Exxon: We Were Just Joking About Oil from Algae

February 10, 2023


After advertising its efforts to produce environmentally friendly fuels from algae for over a decade, Exxon Mobil Corp. is now quietly walking away from its most heavily publicized climate solution.

Exxon has slashed its support for Viridos Inc., a biotech company based in La Jolla, California, that operated as the oil giant’s key technical partner since it began its algae push in 2009. With Exxon funding drying up and difficulty finding other backers, the biotech firm laid off 60% of its staff on Dec. 27, according to Viridos executives. The biotech company said it is still moving forward with algae research.

Exxon, meanwhile, has also halted funding for a multi-million-dollar algae project at the Colorado School of Mines at the end of last year, after supporting the work for eight years. Another Exxon-backed venture with the National Renewable Energy Laboratory is set to end within weeks.

Exxon confirmed that it’s pulling back on funding for algae in favor of other technologies now being worked on by its Low Carbon Solutions division. “At this point we have other programs that are ready for deployment,” said Vijay Swarup, Exxon’s senior director of technology who ran algae research. “We need to get on the deployment curve for carbon capture, for hydrogen, for biofuels. Algae still needs some more work.”

It’s a remarkable shift for Exxon. The allure of biofuels made from algae is that they would potentially generate less than half the emissions of petroleum. The production and use of Exxon’s oil and gas ultimately generates about 630 million tons of heat-trapping gases each year, nearly equal to the carbon footprint of Canada. The green goop has for years been prominently featured as a climate-friendly possibility in television ads and investor presentations.

Exxon is retreating from algae despite a smashing financial performance last year, in which it posted a record-breaking $59 billion in profits. And it comes just as the algae research has shown significant progress: Viridos and Exxon achieved significant improvements in recent years, including a seven-fold increase in the productivity of algae grown in outdoor ponds, according to Viridos Chief Executive Officer Oliver Fetzer.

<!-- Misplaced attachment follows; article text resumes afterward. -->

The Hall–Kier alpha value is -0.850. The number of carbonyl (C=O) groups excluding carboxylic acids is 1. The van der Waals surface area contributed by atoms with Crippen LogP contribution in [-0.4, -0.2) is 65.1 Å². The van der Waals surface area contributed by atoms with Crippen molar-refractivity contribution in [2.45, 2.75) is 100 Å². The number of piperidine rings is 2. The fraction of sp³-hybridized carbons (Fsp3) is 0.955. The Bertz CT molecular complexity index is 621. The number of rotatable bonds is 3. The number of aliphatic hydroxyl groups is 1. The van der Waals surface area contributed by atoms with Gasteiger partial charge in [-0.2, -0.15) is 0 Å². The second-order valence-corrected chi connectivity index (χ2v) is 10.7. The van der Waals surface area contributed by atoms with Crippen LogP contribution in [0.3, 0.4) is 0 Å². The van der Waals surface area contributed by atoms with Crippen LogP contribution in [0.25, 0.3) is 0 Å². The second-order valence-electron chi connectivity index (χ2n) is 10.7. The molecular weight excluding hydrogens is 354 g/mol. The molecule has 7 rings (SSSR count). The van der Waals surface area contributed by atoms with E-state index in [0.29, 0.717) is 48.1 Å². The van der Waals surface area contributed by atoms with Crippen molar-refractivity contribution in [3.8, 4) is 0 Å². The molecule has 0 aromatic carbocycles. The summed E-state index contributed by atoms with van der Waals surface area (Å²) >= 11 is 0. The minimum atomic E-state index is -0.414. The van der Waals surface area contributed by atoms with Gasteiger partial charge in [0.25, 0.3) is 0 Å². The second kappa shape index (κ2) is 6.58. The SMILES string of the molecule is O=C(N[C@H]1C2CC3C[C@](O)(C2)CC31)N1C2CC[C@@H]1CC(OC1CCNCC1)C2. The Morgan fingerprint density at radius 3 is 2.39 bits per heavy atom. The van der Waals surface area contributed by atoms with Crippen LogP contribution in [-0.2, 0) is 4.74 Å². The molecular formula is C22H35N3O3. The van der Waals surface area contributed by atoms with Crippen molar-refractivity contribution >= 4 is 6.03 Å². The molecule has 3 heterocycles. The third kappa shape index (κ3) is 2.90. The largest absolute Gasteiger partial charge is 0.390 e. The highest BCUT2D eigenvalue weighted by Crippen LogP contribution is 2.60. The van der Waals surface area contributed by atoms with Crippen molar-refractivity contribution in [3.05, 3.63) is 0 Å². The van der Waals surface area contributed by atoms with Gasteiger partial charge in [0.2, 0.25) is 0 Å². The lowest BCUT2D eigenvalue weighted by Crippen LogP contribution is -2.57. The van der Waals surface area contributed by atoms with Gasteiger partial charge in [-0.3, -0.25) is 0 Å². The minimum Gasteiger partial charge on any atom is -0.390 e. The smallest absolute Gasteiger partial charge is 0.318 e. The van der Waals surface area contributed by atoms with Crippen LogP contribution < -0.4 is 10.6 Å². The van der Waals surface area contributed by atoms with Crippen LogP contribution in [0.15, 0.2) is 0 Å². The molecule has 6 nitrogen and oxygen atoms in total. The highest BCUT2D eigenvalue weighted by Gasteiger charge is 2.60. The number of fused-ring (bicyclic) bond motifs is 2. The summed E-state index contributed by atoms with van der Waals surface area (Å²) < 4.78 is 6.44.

Algae has long played an intriguing role at Exxon. The company, more than any other, has received criticism for being the most recalcitrant on climate change, becoming the subject of lawsuits, protests and years of political scrutiny over its long-term commitment to fossil fuels even as global warming gathers pace. As criticism poured in, Exxon frequently held up its algae efforts as one significant piece of evidence that it was serious about climate change and discovering cleaner forms of energy. “They’ve been trying to create the impression that they’re part of the solution, when they’re certainly not,” said Robert Brulle, a visiting professor at Brown University who has studied the promotional activities of the fossil fuels industry.


4 Responses to “Exxon: We Were Just Joking About Oil from Algae”

  1. sailrick Says:

    Probably a better use of their expertise would be to develop geothermal in depleted gas or oil wells. This was covered here at Climate Crocks, in this article “Geothermal, Coming to Hot Rocks Near You, Sooner than You Think”.
    But of course they want to be able to continue selling some kind of fuel.

  2. rhymeswithgoalie Says:

    Ooh, this is new: Going after advertisers for pushing BS.

    They’re conspirators, in effect.

    And after all that help that Samantha Stephens gave Darren….

    • jimbills Says:

      I’m not a lawyer, but I’d guess intentionality would be a key part of a fraud case. A third-party marketing company wouldn’t likely know about internal discussions or plans within the company that hires them. They just advertise what they’re told to advertise. Marketing is an often soulless business, but intentional fraud would be very difficult to prove – which is probably why that sort of case against a marketing company itself hasn’t come up.

      Ketan Joshi’s and Jamie Henn’s tweets above are implying intentionality on Exxon’s part about algae. Exxon definitely got their money’s worth on marketing it to greenwash themselves. Wasn’t it every Super Bowl there was a ‘green’ Exxon ad? Maybe I’m mistaken. Curious to see if Exxon will still have the audacity to run any such ads in the future.

      • Anthony O'Brien Says:

        “Curious to see if Exxon will still have the audacity to run any such ads in the future” Of course they will. Put some peanut sized contribution into something and spend more than that on advertising.

Leave a Reply

Please log in using one of these methods to post your comment:

WordPress.com Logo

You are commenting using your WordPress.com account. Log Out /  Change )

Twitter picture

You are commenting using your Twitter account. Log Out /  Change )

Facebook photo

You are commenting using your Facebook account. Log Out /  Change )

Connecting to %s

%d bloggers like this: